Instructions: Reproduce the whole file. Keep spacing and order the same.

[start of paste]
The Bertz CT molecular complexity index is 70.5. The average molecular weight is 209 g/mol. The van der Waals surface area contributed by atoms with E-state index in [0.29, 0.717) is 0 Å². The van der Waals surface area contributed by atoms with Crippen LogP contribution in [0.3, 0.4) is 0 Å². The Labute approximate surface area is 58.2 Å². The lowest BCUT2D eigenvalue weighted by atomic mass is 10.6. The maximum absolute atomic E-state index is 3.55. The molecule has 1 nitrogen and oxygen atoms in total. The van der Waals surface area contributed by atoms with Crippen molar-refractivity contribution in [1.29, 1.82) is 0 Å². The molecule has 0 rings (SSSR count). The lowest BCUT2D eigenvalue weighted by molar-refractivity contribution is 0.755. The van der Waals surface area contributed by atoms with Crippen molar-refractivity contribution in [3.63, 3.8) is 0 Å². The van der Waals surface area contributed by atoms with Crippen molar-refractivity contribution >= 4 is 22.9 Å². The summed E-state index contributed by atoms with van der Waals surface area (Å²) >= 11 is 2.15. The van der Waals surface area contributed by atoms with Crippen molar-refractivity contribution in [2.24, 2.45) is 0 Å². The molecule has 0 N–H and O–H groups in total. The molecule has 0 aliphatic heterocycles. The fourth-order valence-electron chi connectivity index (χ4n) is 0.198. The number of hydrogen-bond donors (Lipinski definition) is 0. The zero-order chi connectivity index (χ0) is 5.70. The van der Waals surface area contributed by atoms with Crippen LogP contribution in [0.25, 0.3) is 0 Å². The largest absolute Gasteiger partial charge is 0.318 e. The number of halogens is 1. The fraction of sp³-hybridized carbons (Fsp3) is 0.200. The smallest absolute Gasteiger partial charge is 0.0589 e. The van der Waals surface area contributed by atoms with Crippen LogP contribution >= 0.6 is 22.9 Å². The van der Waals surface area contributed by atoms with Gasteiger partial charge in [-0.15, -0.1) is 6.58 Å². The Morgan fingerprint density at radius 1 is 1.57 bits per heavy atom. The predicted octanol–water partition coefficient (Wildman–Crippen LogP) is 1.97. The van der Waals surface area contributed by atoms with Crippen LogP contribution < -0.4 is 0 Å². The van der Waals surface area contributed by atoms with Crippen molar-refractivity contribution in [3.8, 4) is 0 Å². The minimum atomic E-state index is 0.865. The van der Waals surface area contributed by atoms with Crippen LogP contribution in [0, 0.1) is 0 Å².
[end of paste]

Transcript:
The Bertz CT molecular complexity index is 70.5. The average molecular weight is 209 g/mol. The van der Waals surface area contributed by atoms with E-state index in [0.29, 0.717) is 0 Å². The van der Waals surface area contributed by atoms with Crippen LogP contribution in [0.3, 0.4) is 0 Å². The Labute approximate surface area is 58.2 Å². The lowest BCUT2D eigenvalue weighted by atomic mass is 10.6. The maximum absolute atomic E-state index is 3.55. The molecule has 1 nitrogen and oxygen atoms in total. The van der Waals surface area contributed by atoms with Crippen molar-refractivity contribution in [1.29, 1.82) is 0 Å². The molecule has 0 rings (SSSR count). The lowest BCUT2D eigenvalue weighted by molar-refractivity contribution is 0.755. The van der Waals surface area contributed by atoms with Crippen molar-refractivity contribution in [3.63, 3.8) is 0 Å². The van der Waals surface area contributed by atoms with Crippen molar-refractivity contribution >= 4 is 22.9 Å². The summed E-state index contributed by atoms with van der Waals surface area (Å²) >= 11 is 2.15. The van der Waals surface area contributed by atoms with Crippen molar-refractivity contribution in [2.24, 2.45) is 0 Å². The molecule has 0 N–H and O–H groups in total. The molecule has 0 aliphatic heterocycles. The fourth-order valence-electron chi connectivity index (χ4n) is 0.198. The number of hydrogen-bond donors (Lipinski definition) is 0. The zero-order chi connectivity index (χ0) is 5.70. The van der Waals surface area contributed by atoms with Crippen LogP contribution in [0.25, 0.3) is 0 Å². The largest absolute Gasteiger partial charge is 0.318 e. The number of halogens is 1. The fraction of sp³-hybridized carbons (Fsp3) is 0.200. The smallest absolute Gasteiger partial charge is 0.0589 e. The van der Waals surface area contributed by atoms with Crippen LogP contribution >= 0.6 is 22.9 Å². The van der Waals surface area contributed by atoms with Gasteiger partial charge in [-0.15, -0.1) is 6.58 Å². The Morgan fingerprint density at radius 1 is 1.57 bits per heavy atom. The predicted octanol–water partition coefficient (Wildman–Crippen LogP) is 1.97. The van der Waals surface area contributed by atoms with Crippen LogP contribution < -0.4 is 0 Å². The van der Waals surface area contributed by atoms with Crippen molar-refractivity contribution in [3.8, 4) is 0 Å². The minimum atomic E-state index is 0.865. The van der Waals surface area contributed by atoms with Crippen LogP contribution in [0, 0.1) is 0 Å².